Lamar Smith joined Visa U.S.A. as vice president of government affairs in December 1992, after serving five years as Republican staff director to the Senate Banking Committee.
For the most part, it was a very good year for the bank card industry. Congress passed a bankruptcy bill and telemarketing fraud legislation that banks supported. It also added a "fix" to the interstate branching bill to ensure banks would be able to continue exporting interest rates across state lines.
A fourth measure, amendments to the Fair Credit Reporting Act, worked out in the industry's favor when an amendment was added to deal with the "Rodash" case -- a decision that would have permitted many mortgage holders to get out of their contracts. That bill died in the final days of the congressional session.
With those bills behind him, Mr. Smith spoke about legislative concerns of the bank card industry.
Q.: What are the prospects of credit reporting reform's passing next year?
SMITH: There is still some small chance that it could be taken up when Congress returns to do the lame duck session at the end of November.
But at the beginning of next year, it's pure speculation to say whether they would take up fair credit and Rodash again. I think there is a good probability that there will be an attempt to pass a housing bill, early in the 104th Congress, and that could provide a vehicle for Rodash.
Q.: What aspects of the bankruptcy reform legislation will help out the bank card industry?
SMITH: We got quite a few things that were very important to the industry, like the "nondischargeability presumption period," and raising the debt limit for Chapter 13 filings was also very good.
When you go into Chapter 7 bankruptcy, you basically do a liquidation, and a bank card issuer who has credit out to the person filing for bankruptcy rarely gets anything of any significance in a liquidation.
But in a Chapter 13, you do a workout, and a person tries to repay his or her debts over time, and typically a bank card issuer will achieve a higher recovery through a Chapter 13 as opposed to a Chapter 7.
Q.: Were there any industry issues that were not resolved during this legislative session?
SMITH: There was a technical corrections tax bill that included a provision to enable the Internal REvenue Service to accept credit cards in payment of taxes. It did not pass at the end of the session and if it doesn't get taken care of in this lame duck session, that could be an early issue next year.
Basically, we were concerned about the provision until we got the bankruptcy bill fix, where debts incurred to pay income taxes are non-dischargeable.
I think that that removed one of the major industry concerns about the bill. I think the industry needs to go back and look again, and see that with that change in the bankruptcy code, whether on balance it would be beneficial to have the IRS accepting credit cards.
Q.: What are some of the issues you see cropping up with federal regulators?
SMITH: The Federal Reserve is currently proposing to rewrite Regulation E. It could have a major impact on the future development of stored value cards.
Under Reg E, you are required to issue periodic statements about access to accounts, and give customers records of transactions. If Reg E is written in such a way that, using a stored value card, you would have to send periodic statements and give receipts for transactions with the card, it would probably severely impede development of the card, or completely stop it in its tracks.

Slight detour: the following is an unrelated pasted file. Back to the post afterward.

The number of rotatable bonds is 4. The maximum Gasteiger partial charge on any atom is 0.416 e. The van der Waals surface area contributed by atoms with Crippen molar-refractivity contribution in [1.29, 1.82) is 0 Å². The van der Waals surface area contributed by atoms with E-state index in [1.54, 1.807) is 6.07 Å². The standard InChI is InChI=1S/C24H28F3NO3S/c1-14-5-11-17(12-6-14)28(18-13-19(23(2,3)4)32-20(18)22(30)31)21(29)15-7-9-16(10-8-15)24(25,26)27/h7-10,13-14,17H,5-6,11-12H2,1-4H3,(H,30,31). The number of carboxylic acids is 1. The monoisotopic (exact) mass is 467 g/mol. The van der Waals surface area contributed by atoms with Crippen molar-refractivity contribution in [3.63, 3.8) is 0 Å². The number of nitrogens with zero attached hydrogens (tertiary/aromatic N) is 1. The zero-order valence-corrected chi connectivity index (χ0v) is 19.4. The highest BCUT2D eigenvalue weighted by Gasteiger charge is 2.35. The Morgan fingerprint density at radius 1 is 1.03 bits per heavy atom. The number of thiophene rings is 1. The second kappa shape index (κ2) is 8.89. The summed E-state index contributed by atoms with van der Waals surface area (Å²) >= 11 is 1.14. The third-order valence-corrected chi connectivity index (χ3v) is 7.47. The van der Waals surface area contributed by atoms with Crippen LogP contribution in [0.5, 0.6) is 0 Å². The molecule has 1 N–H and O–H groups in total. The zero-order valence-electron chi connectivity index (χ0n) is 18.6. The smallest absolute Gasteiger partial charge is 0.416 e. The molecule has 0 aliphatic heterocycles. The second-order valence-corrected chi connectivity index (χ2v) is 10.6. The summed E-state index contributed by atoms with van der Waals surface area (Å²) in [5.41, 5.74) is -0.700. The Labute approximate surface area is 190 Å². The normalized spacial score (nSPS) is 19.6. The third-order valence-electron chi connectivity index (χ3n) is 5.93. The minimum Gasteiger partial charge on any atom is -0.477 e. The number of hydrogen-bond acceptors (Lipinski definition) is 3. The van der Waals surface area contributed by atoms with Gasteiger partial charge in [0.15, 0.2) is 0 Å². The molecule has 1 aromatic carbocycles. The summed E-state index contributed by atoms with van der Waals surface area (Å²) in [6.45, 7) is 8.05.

If you buy a stored value card, and you use it, say, to buy a Coke from a machine, or to put money in a parking meter, there's no way that the bank that sold you the card is going to be able to track all of those transactions. It's infeasible. But Reg E could be interpreted that way, so we are encouraging the Fed to not require that kind of disclosure.
Similarly, you may go into a financial institution and buy a stored value card, even though you have no other account relationship with that institution.
Or say you have a son or daughter in college, and you want to send them some spending power. You could buy a stored value card and send it to them.
Well, the financial institution selling that card may very well not have an address to find you to send a periodic statement to. So it would be impossible for them to comply with a Reg E requirement that a statement be issued.
So what we're saying is if you use a stored value card and you want to apply the statement and transaction disclosure requirements to it, apply those only when you load value onto the card.
That is to say when you go to an ATM and put funds from your checking account onto your card, we'll send you a statement on that transaction, but then when you go out and use the card, we shouldn't have to give you a statement.
Otherwise, it would be like taking a fare card here in the Washington subway and saying you've got to be sent a statement for every time you go through the turnstile.
The Federal Trade Commission has a proposal out to require that credit bureaus disclose credit scores on consumers and how those scores were calculated. We're arguing that that is not an appropriate disclosure for consumers.
That's not the kind of disclosure that the Fair Credit Reporting Act is intended to have made to consumers. Secondly, it would confuse consumers.